HOW THER­A­PEU­TIC HY­POTHER­MIA WORKS

BBC Earth (Asia) - - Science -

Within the first 20 sec­onds of car­diac ar­rest, tis­sues start to de­plete their re­serves of oxy­gen, and tox­ins build up in

the brain.

Cool­ing the body after car­diac ar­rest re­duces the

brain’s meta­bolic rate,

slow­ing re­ac­tions that

cause cell dam­age. For each 1°C drop

in core tem­per­a­ture,

the brain’s meta­bolic rate de­creases by 6-7 per cent.

After re­sus­ci­ta­tion, pa­tients are kept cold and un­con­scious for 12-24 hours. This pre­vents brain dam­age when pa­tients are re­vived.

Drugs pre­vent shiv­er­ing, which raises body tem­per­a­ture.

Once sta­ble, the pa­tient is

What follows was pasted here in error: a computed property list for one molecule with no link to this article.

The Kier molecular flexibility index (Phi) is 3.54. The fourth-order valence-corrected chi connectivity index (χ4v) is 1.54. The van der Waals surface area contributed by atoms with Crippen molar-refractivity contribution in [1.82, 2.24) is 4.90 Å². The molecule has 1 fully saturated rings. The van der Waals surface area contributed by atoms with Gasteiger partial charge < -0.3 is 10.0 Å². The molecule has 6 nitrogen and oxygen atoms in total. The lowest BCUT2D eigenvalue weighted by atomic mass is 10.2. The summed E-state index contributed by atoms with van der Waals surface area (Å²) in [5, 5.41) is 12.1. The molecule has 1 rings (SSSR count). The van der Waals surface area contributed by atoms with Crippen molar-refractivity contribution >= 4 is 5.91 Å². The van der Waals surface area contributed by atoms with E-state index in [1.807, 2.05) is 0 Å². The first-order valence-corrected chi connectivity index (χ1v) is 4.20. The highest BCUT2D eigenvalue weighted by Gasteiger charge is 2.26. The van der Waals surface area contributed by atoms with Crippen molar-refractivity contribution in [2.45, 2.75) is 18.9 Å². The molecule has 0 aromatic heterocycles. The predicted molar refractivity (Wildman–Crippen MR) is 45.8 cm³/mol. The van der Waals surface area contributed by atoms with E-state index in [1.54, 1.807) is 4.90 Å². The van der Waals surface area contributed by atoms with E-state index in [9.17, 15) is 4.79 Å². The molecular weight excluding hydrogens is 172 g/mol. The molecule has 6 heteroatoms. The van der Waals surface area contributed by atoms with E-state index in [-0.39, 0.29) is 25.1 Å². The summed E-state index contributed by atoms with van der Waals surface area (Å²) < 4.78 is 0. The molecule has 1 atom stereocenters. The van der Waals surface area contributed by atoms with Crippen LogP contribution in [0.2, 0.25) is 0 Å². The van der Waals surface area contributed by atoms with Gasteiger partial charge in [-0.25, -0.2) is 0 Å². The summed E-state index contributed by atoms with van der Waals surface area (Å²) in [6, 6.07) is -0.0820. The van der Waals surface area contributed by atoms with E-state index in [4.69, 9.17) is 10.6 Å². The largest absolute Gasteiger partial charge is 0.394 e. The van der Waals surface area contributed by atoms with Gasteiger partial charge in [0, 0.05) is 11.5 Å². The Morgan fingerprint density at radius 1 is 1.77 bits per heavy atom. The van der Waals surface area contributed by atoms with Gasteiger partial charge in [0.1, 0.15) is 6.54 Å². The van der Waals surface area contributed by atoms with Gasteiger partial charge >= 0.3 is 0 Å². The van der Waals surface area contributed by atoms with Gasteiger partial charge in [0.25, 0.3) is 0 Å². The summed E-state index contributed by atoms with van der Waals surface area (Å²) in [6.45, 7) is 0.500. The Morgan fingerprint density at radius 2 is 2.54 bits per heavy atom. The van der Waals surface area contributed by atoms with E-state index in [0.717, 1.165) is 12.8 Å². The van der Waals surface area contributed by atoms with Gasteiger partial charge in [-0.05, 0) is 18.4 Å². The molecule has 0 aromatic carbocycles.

warmed slowly – some­times by as lit­tle as

0.1°C every hour.

After be­ing suf­fi­ciently warmed, the pa­tient is re­vived. Pa­tients who’ve been hy­pother­mic for many hours will of­ten show signs of fever, or

de­velop res­pi­ra­tory in­fec­tions.

The sooner pa­tients can be cooled the bet­ter, although cool­ing pa­tients after they have been re­sus­ci­tated can still

be ben­e­fi­cial.

Doc­tors use cool­ing

blan­kets, pads or ice-cold in­stru­ments to re­duce the body tem­per­a­ture to 33-36°C. Cruder

tem­po­rary mea­sures, such as ap­ply­ing bags of frozen food, have also been em­ployed.

If blood flow is re­stored, tis­sue dam­age in the brain con­tin­ues. Such ‘reper­fu­sion in­jury’ is thought to be caused by the pro­duc­tion of free rad­i­cals when blood re­turns to oxy­gen-de­pleted

cells.

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